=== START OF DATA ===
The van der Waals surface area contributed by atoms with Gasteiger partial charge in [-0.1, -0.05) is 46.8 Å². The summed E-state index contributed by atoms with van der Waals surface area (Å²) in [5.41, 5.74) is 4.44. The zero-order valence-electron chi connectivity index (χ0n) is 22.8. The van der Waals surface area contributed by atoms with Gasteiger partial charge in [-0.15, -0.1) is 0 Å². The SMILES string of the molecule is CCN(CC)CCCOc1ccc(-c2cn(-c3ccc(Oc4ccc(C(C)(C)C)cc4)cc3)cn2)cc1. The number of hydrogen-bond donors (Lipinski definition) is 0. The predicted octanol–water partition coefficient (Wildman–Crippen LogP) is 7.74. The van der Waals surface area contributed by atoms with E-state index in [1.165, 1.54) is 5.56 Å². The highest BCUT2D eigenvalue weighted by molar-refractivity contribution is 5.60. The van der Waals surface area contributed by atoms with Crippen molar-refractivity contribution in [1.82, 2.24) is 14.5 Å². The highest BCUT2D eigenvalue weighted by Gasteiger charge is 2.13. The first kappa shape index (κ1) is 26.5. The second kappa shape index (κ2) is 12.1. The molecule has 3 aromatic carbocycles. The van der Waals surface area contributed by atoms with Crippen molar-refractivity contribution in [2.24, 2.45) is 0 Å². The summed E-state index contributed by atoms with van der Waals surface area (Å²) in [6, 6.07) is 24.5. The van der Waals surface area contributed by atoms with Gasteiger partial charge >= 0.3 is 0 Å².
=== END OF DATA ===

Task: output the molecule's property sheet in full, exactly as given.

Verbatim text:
The van der Waals surface area contributed by atoms with Gasteiger partial charge in [-0.1, -0.05) is 46.8 Å². The summed E-state index contributed by atoms with van der Waals surface area (Å²) in [5.41, 5.74) is 4.44. The zero-order valence-electron chi connectivity index (χ0n) is 22.8. The van der Waals surface area contributed by atoms with Gasteiger partial charge in [-0.15, -0.1) is 0 Å². The SMILES string of the molecule is CCN(CC)CCCOc1ccc(-c2cn(-c3ccc(Oc4ccc(C(C)(C)C)cc4)cc3)cn2)cc1. The number of hydrogen-bond donors (Lipinski definition) is 0. The predicted octanol–water partition coefficient (Wildman–Crippen LogP) is 7.74. The van der Waals surface area contributed by atoms with E-state index in [1.165, 1.54) is 5.56 Å². The highest BCUT2D eigenvalue weighted by molar-refractivity contribution is 5.60. The van der Waals surface area contributed by atoms with Crippen molar-refractivity contribution in [1.82, 2.24) is 14.5 Å². The highest BCUT2D eigenvalue weighted by Gasteiger charge is 2.13. The first kappa shape index (κ1) is 26.5. The second kappa shape index (κ2) is 12.1. The molecule has 3 aromatic carbocycles. The van der Waals surface area contributed by atoms with Crippen molar-refractivity contribution in [2.24, 2.45) is 0 Å². The summed E-state index contributed by atoms with van der Waals surface area (Å²) in [6, 6.07) is 24.5. The van der Waals surface area contributed by atoms with Gasteiger partial charge >= 0.3 is 0 Å².